Biographical Database of NAWSA Suffragists, 1890-1920
Biography of Conie Bear (Mrs. Charles E.) Mason, 1875-1948
By Nicole Nevarez, undergraduate student, University of New Mexico, Albuquerque, NM
Orator, activist, suffragist
Conie Bear was born on January 13, 1875, in Paola, Kansas, to Jacob Andrew Beard Bear, a carpenter, originally from Virginia, and Clara Jane (Munkres) Bear, a housekeeper, originally from Missouri. Conie Bear attended Paola High School and Kansas State University. She was a member of the Christian Science Church. In 1899, the Bear family moved to Roswell, New Mexico, where Conie Bear met Charles Edgar Mason (1874-1959). The two were married in 1901 and had two children: Barrett Bear (1902-1905) and Clara Bear Scarritt (1908-1938). Charles Mason was the editor and co-owner of the Roswell Daily News, officially purchasing the paper in September 1902. The newspaper became a family affair; Harvey Bear, who was Conie Bear's brother, was the other co-owner. Grace Thorpe Bear, Harvey's wife, worked as the society page writer and editor. Finally, Conie Bear worked at the paper writing special articles and keeping the books. Her involvement with the paper and her social status led her to be involved in several community organizations.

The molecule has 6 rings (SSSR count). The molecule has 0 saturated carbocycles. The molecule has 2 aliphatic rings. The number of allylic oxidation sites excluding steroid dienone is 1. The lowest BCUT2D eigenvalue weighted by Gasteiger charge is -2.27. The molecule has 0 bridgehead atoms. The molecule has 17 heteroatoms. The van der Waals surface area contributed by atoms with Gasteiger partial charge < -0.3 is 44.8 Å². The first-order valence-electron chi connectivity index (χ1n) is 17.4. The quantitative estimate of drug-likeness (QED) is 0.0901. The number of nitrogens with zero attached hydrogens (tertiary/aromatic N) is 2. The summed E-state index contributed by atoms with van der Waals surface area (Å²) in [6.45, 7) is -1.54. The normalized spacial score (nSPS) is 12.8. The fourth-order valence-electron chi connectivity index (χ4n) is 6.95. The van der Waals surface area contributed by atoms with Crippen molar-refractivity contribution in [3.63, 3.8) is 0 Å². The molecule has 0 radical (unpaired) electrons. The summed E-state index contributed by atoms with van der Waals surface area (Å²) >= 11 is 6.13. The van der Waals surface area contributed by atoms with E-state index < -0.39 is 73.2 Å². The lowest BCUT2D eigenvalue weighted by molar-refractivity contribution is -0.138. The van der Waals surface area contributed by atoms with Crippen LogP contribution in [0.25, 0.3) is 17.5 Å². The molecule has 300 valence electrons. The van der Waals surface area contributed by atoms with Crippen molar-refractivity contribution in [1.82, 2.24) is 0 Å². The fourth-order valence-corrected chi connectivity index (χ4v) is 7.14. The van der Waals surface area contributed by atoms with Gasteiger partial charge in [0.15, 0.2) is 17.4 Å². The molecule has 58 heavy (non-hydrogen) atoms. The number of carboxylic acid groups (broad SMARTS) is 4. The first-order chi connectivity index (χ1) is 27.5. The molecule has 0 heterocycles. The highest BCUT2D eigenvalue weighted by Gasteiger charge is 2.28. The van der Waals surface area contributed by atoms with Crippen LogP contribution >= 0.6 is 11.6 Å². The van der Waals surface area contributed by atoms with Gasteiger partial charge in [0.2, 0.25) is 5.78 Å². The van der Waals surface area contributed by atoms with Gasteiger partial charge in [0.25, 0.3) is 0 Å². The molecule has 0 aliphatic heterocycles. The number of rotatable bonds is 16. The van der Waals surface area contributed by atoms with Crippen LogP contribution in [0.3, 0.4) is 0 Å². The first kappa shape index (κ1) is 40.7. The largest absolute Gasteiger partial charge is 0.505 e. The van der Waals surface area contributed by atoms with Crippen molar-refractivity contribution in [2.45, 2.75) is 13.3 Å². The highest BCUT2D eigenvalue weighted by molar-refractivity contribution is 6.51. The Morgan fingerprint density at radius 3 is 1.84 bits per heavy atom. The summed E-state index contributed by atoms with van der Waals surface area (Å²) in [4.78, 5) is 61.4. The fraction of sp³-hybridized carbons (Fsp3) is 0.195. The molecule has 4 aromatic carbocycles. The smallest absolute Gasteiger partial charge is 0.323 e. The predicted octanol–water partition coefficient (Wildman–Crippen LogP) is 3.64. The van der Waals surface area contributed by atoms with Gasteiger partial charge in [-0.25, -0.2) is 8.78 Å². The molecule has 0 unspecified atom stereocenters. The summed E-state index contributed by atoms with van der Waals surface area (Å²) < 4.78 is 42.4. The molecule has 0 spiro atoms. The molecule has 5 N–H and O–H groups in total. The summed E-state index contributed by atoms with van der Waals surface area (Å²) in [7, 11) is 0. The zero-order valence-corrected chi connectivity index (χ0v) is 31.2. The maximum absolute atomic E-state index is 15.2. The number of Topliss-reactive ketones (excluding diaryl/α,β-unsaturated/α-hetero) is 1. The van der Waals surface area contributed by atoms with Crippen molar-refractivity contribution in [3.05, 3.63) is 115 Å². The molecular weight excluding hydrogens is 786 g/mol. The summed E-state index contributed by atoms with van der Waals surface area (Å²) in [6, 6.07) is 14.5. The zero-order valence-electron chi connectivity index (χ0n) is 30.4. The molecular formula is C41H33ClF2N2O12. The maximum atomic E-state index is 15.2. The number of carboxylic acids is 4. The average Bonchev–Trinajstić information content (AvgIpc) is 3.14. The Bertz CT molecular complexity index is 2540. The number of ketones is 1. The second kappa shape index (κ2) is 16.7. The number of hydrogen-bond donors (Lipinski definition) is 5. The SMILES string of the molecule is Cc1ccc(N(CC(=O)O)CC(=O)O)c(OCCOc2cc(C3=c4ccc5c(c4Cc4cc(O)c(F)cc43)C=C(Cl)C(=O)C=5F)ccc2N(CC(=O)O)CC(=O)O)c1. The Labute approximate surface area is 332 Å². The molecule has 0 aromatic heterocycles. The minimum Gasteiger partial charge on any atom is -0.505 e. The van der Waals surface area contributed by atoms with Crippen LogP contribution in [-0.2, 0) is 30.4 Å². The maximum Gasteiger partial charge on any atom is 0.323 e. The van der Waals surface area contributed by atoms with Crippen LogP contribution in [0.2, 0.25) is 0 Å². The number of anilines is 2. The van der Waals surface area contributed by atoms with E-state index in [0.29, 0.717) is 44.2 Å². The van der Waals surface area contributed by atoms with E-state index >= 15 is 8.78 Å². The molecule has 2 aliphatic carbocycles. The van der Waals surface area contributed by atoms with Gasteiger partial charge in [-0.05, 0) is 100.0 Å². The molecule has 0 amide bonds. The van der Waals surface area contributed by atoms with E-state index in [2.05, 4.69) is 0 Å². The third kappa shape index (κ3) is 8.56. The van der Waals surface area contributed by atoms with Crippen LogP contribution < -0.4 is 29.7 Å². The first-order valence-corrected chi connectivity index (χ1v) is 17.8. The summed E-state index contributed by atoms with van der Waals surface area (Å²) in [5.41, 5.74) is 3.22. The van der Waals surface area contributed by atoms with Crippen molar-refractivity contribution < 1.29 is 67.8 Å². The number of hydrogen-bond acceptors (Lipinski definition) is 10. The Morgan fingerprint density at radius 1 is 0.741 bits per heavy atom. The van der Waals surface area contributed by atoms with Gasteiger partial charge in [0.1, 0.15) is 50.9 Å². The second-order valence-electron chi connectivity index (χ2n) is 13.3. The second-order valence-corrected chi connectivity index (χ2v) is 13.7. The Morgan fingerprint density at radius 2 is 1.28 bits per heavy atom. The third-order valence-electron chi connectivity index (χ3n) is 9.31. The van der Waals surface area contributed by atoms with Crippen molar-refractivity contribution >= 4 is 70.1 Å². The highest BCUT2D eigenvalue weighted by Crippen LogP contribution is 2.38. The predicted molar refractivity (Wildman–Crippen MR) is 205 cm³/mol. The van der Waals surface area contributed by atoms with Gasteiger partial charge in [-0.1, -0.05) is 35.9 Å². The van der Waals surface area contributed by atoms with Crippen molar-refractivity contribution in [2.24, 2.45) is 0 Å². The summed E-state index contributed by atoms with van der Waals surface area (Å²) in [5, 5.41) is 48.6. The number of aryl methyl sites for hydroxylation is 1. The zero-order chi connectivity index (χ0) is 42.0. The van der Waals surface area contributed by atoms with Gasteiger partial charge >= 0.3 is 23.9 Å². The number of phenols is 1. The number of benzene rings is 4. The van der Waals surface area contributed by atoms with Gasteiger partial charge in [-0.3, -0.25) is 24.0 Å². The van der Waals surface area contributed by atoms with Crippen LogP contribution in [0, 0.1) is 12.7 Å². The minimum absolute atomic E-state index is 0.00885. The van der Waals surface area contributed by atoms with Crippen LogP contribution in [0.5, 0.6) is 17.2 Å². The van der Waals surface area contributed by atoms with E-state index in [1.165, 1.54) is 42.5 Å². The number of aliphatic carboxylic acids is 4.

From 1904 to 1948, Conie Mason was involved in activism, politics, and social organizations. One social organization was the Shakespeare Club, in which she became the president and hosted events in her home. She also served as president of the Board of Directors of Carnegie Library of Roswell. From 1904 to 1907, she served as the president of the Roswell Woman's Club. From 1917 to 1919, she served as the president for the New Mexico State Federation of Woman's Clubs. This state club was originally founded in 1911, and according to Charles B. Stanford, the clubwomen “pushed forward the material and cultural development of rural communities in one of the poorest areas of the United States,” and “they worked for increased literacy, improved public health, and wider educational and social opportunities for women.” Mason's leadership in the club movement exemplified these points.